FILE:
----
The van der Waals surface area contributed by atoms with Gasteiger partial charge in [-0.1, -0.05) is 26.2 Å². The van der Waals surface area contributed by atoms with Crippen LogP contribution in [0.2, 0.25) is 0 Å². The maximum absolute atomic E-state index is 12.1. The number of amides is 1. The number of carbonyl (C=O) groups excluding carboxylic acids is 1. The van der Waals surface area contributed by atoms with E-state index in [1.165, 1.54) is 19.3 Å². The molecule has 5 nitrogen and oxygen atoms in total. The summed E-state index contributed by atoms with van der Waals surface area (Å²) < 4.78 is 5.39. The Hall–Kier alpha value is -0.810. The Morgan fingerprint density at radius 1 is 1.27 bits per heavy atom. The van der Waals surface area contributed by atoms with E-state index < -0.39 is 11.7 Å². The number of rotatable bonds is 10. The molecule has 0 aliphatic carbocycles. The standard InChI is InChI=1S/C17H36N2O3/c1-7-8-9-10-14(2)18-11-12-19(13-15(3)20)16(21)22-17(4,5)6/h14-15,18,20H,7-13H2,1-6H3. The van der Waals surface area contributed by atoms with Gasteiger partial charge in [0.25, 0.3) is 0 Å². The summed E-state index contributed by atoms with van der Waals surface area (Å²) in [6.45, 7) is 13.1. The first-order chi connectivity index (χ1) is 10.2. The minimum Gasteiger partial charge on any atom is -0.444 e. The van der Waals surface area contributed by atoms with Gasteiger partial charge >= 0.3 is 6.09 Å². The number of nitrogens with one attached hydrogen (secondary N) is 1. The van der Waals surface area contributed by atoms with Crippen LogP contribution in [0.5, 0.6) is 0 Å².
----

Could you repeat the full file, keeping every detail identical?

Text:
The van der Waals surface area contributed by atoms with Gasteiger partial charge in [-0.1, -0.05) is 26.2 Å². The van der Waals surface area contributed by atoms with Crippen LogP contribution in [0.2, 0.25) is 0 Å². The maximum absolute atomic E-state index is 12.1. The number of amides is 1. The number of carbonyl (C=O) groups excluding carboxylic acids is 1. The van der Waals surface area contributed by atoms with E-state index in [1.165, 1.54) is 19.3 Å². The molecule has 5 nitrogen and oxygen atoms in total. The summed E-state index contributed by atoms with van der Waals surface area (Å²) < 4.78 is 5.39. The Hall–Kier alpha value is -0.810. The Morgan fingerprint density at radius 1 is 1.27 bits per heavy atom. The van der Waals surface area contributed by atoms with E-state index < -0.39 is 11.7 Å². The number of rotatable bonds is 10. The molecule has 0 aliphatic carbocycles. The standard InChI is InChI=1S/C17H36N2O3/c1-7-8-9-10-14(2)18-11-12-19(13-15(3)20)16(21)22-17(4,5)6/h14-15,18,20H,7-13H2,1-6H3. The van der Waals surface area contributed by atoms with Gasteiger partial charge in [0.25, 0.3) is 0 Å². The summed E-state index contributed by atoms with van der Waals surface area (Å²) in [6.45, 7) is 13.1. The first-order chi connectivity index (χ1) is 10.2. The minimum Gasteiger partial charge on any atom is -0.444 e. The van der Waals surface area contributed by atoms with Gasteiger partial charge >= 0.3 is 6.09 Å². The number of nitrogens with one attached hydrogen (secondary N) is 1. The van der Waals surface area contributed by atoms with Crippen LogP contribution in [0.5, 0.6) is 0 Å².